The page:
Edited by Bill Campbell and Francesco Verso
Reviewed by Galen Strickland
I received a free e-book of this title from Net Galley in exchange for an honest review.
In the foreward to this multi-author story collection, Bill Campbell reveals he became aware of Francesco Verso's Italian publishing house, Future Fiction, when Carlos Hernandez informed him that Verso had inquired about reprint rights to stories in his collection The Assimilated Cuban's Guide to Quantum Santeria, released in the US by Campbell's Rosarium Publishing. Rosarium's unofficial motto has been "Introducing the world to itself since 2013," with an emphasis on minority writers of various national origins and ethnicities. Verso has taken the same approach in Italy. Now comes the editorial collaboration of Verso and Campbell on the new Future Fiction: New Dimensions in International Science Fiction, which reprints twelve stories by writers from the US, UK, Europe, Africa, Asia, and Latin America. Original publication dates range from 2003-2016, with one story appearing here for the first time. The latter also happens to be the first of that author's stories translated into English.
Verso's Future Fiction was also mainly reprints from a wide range of publications, including Asimov's (James Patrick Kelly's "Bernardo's House" from 2003), and this collaboration may have come about because Verso has the current reprint rights to most of the stories. I'm not sure if Verso had all of them translated into Italian, but for this book they are all in English. Four show a translator as well as the author. One of those, listed as "Aethra" on the copyright page (with no author identified), is actually what I read as "The Quantum Mommy" by Michalis Manolios, translated by Manolis Vamvounis. A search for "Aethra" showed that when Future Fiction originally reprinted it, the translation from the Greek was by Talia Bisticas. I'm glad I did that extra search, because I was beginning to think the Net Galley file might be missing a story, and Amazon's preview is missing Page 6, which would be the continuation of the Table of Contents. My copy was also missing the foreward by Campbell and introduction by Verso, but I was able to read them in the preview.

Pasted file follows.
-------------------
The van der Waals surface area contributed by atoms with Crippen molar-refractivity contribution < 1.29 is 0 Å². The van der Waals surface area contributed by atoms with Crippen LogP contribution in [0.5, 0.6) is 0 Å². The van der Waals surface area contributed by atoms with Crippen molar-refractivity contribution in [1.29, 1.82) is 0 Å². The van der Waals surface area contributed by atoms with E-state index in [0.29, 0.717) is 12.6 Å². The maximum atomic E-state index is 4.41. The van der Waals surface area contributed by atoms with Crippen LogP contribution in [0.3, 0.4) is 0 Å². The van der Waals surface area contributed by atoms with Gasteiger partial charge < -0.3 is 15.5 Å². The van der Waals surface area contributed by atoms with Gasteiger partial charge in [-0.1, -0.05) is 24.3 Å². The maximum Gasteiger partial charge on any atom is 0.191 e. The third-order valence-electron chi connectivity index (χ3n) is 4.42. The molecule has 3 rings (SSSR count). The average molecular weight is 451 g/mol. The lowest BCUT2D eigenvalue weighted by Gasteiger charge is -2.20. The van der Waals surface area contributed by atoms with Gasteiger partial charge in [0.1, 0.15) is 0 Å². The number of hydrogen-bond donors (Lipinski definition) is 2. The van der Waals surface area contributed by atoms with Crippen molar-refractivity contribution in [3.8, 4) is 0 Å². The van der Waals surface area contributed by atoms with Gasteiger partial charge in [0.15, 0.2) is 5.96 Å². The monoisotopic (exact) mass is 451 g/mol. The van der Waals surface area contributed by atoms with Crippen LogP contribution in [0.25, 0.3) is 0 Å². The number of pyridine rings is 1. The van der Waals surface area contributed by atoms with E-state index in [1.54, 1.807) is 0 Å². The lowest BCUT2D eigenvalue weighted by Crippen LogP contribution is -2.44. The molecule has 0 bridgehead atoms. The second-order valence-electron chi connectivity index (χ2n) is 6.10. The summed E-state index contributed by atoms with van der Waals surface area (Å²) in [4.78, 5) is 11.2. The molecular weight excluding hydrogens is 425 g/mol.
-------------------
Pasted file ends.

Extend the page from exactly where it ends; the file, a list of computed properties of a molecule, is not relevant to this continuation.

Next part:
I won't give too many details for each story, just an overview of the theme and a general impression of the quality. The rating scale on Goodreads is for 1-5 stars, and I gave this 4, whereas my own preference is a scale of 10, so that's how I noted them as I was reading. I gave just one story a 6, everything else was higher, with two stories garnering a 9. If they had been new, they would be on a tentative Hugo ballot for next year. I only know page lengths, not word count, but I'm sure most are short stories, with two maybe at least novelettes. Most are science fiction dealing with futuristic tech. A few could be considered post-apocalyptic (while still featuring new tech), with one being fantasy. The order of the stories in the Net Galley file corresponds to the way they are listed on the copyright page of the preview, whereas the Table of Contents shows a different order. First up for me was the aforementioned "Bernardo's House." Everything about the house was designed for Bernardo's pleasure and convenience. It is fully automated and computer controlled, and part of the house AI also has a physical presence, that of a female companion to Bernardo, who is a doctor, but who is missing. His house doesn't recall when he left, or when he might return, and misses him terribly. She normally doesn't pay attention to newsfeeds, except when directed to access them by Bernardo, but now feels the need in order to answer the question of his fate. It is possible there has been a major catastrophe that has kept him at the hospital. Perhaps the crisis is more wide spread than that. Part mystery, part exploration of the intricacies and potential, but also the limitations of artificial intelligence, and part redemptive arc. An orphan girl wanders onto the property, which changes how the house perceives the outside world.